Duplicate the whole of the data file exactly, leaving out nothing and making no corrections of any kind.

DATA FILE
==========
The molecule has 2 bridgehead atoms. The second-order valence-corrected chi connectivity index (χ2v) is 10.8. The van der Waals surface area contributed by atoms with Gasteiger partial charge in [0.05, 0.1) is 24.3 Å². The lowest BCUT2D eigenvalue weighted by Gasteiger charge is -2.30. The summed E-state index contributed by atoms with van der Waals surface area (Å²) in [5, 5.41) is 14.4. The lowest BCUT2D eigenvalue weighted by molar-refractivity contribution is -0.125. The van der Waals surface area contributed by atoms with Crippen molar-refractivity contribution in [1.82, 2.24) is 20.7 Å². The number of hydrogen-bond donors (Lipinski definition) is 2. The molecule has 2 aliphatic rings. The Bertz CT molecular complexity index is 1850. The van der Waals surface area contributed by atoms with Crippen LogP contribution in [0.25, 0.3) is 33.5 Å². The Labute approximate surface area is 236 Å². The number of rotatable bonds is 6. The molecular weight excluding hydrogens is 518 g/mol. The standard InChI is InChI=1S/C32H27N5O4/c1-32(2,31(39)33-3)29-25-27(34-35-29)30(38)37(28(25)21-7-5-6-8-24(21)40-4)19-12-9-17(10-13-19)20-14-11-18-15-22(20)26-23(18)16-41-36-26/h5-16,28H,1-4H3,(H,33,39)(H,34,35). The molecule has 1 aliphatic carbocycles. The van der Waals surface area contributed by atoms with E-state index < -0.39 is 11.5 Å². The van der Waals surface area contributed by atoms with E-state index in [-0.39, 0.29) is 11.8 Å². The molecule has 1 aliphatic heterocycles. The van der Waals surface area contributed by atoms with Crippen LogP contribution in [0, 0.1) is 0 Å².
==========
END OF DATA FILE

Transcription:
The molecule has 2 bridgehead atoms. The second-order valence-corrected chi connectivity index (χ2v) is 10.8. The van der Waals surface area contributed by atoms with Gasteiger partial charge in [0.05, 0.1) is 24.3 Å². The lowest BCUT2D eigenvalue weighted by Gasteiger charge is -2.30. The summed E-state index contributed by atoms with van der Waals surface area (Å²) in [5, 5.41) is 14.4. The lowest BCUT2D eigenvalue weighted by molar-refractivity contribution is -0.125. The van der Waals surface area contributed by atoms with Crippen molar-refractivity contribution in [1.82, 2.24) is 20.7 Å². The number of hydrogen-bond donors (Lipinski definition) is 2. The molecule has 2 aliphatic rings. The Bertz CT molecular complexity index is 1850. The van der Waals surface area contributed by atoms with Crippen LogP contribution in [0.25, 0.3) is 33.5 Å². The Labute approximate surface area is 236 Å². The number of rotatable bonds is 6. The molecular weight excluding hydrogens is 518 g/mol. The standard InChI is InChI=1S/C32H27N5O4/c1-32(2,31(39)33-3)29-25-27(34-35-29)30(38)37(28(25)21-7-5-6-8-24(21)40-4)19-12-9-17(10-13-19)20-14-11-18-15-22(20)26-23(18)16-41-36-26/h5-16,28H,1-4H3,(H,33,39)(H,34,35). The molecule has 1 aliphatic carbocycles. The van der Waals surface area contributed by atoms with E-state index < -0.39 is 11.5 Å². The van der Waals surface area contributed by atoms with E-state index in [-0.39, 0.29) is 11.8 Å². The molecule has 1 aliphatic heterocycles. The van der Waals surface area contributed by atoms with Crippen LogP contribution in [0, 0.1) is 0 Å².